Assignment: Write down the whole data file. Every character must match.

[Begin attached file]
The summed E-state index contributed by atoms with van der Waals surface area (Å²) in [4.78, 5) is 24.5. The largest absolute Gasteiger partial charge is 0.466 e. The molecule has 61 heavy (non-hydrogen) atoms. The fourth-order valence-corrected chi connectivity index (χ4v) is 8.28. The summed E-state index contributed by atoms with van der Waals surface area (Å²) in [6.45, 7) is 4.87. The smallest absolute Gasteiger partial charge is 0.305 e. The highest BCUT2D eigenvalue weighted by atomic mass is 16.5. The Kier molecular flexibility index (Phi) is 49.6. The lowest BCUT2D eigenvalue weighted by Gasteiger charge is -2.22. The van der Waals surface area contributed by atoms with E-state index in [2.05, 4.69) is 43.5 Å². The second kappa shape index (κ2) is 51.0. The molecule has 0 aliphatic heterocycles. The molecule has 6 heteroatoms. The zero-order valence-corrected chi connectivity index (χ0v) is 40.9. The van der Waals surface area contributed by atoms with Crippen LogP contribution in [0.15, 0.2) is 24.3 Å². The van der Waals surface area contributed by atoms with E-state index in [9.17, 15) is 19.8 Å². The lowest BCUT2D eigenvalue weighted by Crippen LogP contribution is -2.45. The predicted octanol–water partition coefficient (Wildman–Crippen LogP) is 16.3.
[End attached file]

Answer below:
The summed E-state index contributed by atoms with van der Waals surface area (Å²) in [4.78, 5) is 24.5. The largest absolute Gasteiger partial charge is 0.466 e. The molecule has 61 heavy (non-hydrogen) atoms. The fourth-order valence-corrected chi connectivity index (χ4v) is 8.28. The summed E-state index contributed by atoms with van der Waals surface area (Å²) in [6.45, 7) is 4.87. The smallest absolute Gasteiger partial charge is 0.305 e. The highest BCUT2D eigenvalue weighted by atomic mass is 16.5. The Kier molecular flexibility index (Phi) is 49.6. The lowest BCUT2D eigenvalue weighted by Gasteiger charge is -2.22. The van der Waals surface area contributed by atoms with E-state index in [2.05, 4.69) is 43.5 Å². The second kappa shape index (κ2) is 51.0. The molecule has 0 aliphatic heterocycles. The molecule has 6 heteroatoms. The zero-order valence-corrected chi connectivity index (χ0v) is 40.9. The van der Waals surface area contributed by atoms with Crippen LogP contribution in [0.15, 0.2) is 24.3 Å². The van der Waals surface area contributed by atoms with E-state index in [9.17, 15) is 19.8 Å². The lowest BCUT2D eigenvalue weighted by Crippen LogP contribution is -2.45. The predicted octanol–water partition coefficient (Wildman–Crippen LogP) is 16.3.